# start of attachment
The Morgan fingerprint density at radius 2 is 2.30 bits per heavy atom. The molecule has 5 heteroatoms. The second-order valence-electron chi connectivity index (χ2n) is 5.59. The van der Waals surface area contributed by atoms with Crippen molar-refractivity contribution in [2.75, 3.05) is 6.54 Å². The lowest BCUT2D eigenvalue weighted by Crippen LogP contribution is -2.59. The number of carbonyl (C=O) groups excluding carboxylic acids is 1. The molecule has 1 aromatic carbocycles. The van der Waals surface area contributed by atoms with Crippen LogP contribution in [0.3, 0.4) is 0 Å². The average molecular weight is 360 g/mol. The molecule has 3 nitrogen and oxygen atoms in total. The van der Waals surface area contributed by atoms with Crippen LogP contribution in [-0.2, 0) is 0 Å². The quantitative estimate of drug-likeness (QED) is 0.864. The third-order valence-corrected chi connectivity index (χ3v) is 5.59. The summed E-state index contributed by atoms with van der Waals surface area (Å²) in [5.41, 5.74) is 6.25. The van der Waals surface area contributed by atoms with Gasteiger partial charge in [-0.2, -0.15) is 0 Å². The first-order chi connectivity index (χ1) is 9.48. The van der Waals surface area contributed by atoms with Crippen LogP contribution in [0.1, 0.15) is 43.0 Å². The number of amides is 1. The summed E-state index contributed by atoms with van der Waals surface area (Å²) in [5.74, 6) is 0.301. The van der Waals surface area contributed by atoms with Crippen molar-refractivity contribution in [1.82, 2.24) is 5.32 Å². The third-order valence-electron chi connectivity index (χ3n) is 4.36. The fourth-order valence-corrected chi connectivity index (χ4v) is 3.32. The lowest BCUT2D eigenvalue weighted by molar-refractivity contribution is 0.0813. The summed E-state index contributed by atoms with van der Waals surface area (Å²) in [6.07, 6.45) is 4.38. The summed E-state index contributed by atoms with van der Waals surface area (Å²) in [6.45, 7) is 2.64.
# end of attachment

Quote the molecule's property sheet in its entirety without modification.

The Morgan fingerprint density at radius 2 is 2.30 bits per heavy atom. The molecule has 5 heteroatoms. The second-order valence-electron chi connectivity index (χ2n) is 5.59. The van der Waals surface area contributed by atoms with Crippen molar-refractivity contribution in [2.75, 3.05) is 6.54 Å². The lowest BCUT2D eigenvalue weighted by Crippen LogP contribution is -2.59. The number of carbonyl (C=O) groups excluding carboxylic acids is 1. The molecule has 1 aromatic carbocycles. The van der Waals surface area contributed by atoms with Crippen LogP contribution in [0.3, 0.4) is 0 Å². The average molecular weight is 360 g/mol. The molecule has 3 nitrogen and oxygen atoms in total. The van der Waals surface area contributed by atoms with Crippen LogP contribution in [-0.2, 0) is 0 Å². The quantitative estimate of drug-likeness (QED) is 0.864. The third-order valence-corrected chi connectivity index (χ3v) is 5.59. The summed E-state index contributed by atoms with van der Waals surface area (Å²) in [5.41, 5.74) is 6.25. The van der Waals surface area contributed by atoms with Gasteiger partial charge in [-0.2, -0.15) is 0 Å². The first-order chi connectivity index (χ1) is 9.48. The van der Waals surface area contributed by atoms with Crippen LogP contribution in [0.1, 0.15) is 43.0 Å². The number of amides is 1. The summed E-state index contributed by atoms with van der Waals surface area (Å²) in [5.74, 6) is 0.301. The van der Waals surface area contributed by atoms with Crippen molar-refractivity contribution in [1.82, 2.24) is 5.32 Å². The third-order valence-electron chi connectivity index (χ3n) is 4.36. The fourth-order valence-corrected chi connectivity index (χ4v) is 3.32. The lowest BCUT2D eigenvalue weighted by molar-refractivity contribution is 0.0813. The summed E-state index contributed by atoms with van der Waals surface area (Å²) in [6.07, 6.45) is 4.38. The summed E-state index contributed by atoms with van der Waals surface area (Å²) in [6.45, 7) is 2.64.